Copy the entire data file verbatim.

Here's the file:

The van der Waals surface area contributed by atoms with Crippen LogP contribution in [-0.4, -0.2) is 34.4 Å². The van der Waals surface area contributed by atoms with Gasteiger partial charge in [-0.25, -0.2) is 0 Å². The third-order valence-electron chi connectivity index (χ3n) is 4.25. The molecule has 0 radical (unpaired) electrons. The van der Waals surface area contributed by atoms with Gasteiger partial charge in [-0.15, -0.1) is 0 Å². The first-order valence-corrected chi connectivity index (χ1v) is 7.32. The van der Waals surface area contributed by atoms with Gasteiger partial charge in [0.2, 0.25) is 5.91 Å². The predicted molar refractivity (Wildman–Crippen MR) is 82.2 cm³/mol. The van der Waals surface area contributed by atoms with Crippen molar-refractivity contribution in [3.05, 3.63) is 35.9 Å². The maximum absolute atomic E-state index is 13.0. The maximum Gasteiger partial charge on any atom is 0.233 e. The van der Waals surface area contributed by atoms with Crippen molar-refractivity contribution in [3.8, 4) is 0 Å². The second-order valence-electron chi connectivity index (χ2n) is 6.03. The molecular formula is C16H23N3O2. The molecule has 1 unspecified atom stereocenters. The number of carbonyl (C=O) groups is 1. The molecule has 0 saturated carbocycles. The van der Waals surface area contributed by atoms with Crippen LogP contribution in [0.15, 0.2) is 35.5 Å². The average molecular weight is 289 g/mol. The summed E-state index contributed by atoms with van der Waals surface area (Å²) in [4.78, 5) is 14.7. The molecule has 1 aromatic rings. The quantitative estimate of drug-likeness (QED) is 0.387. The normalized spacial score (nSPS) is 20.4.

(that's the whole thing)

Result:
The van der Waals surface area contributed by atoms with Crippen LogP contribution in [-0.4, -0.2) is 34.4 Å². The van der Waals surface area contributed by atoms with Gasteiger partial charge in [-0.25, -0.2) is 0 Å². The third-order valence-electron chi connectivity index (χ3n) is 4.25. The molecule has 0 radical (unpaired) electrons. The van der Waals surface area contributed by atoms with Gasteiger partial charge in [-0.15, -0.1) is 0 Å². The first-order valence-corrected chi connectivity index (χ1v) is 7.32. The van der Waals surface area contributed by atoms with Gasteiger partial charge in [0.2, 0.25) is 5.91 Å². The predicted molar refractivity (Wildman–Crippen MR) is 82.2 cm³/mol. The van der Waals surface area contributed by atoms with Crippen molar-refractivity contribution in [3.05, 3.63) is 35.9 Å². The maximum absolute atomic E-state index is 13.0. The maximum Gasteiger partial charge on any atom is 0.233 e. The van der Waals surface area contributed by atoms with Crippen molar-refractivity contribution in [3.8, 4) is 0 Å². The second-order valence-electron chi connectivity index (χ2n) is 6.03. The molecular formula is C16H23N3O2. The molecule has 1 unspecified atom stereocenters. The number of carbonyl (C=O) groups is 1. The molecule has 0 saturated carbocycles. The van der Waals surface area contributed by atoms with Crippen LogP contribution in [0.15, 0.2) is 35.5 Å². The average molecular weight is 289 g/mol. The summed E-state index contributed by atoms with van der Waals surface area (Å²) in [4.78, 5) is 14.7. The molecule has 1 aromatic rings. The quantitative estimate of drug-likeness (QED) is 0.387. The normalized spacial score (nSPS) is 20.4.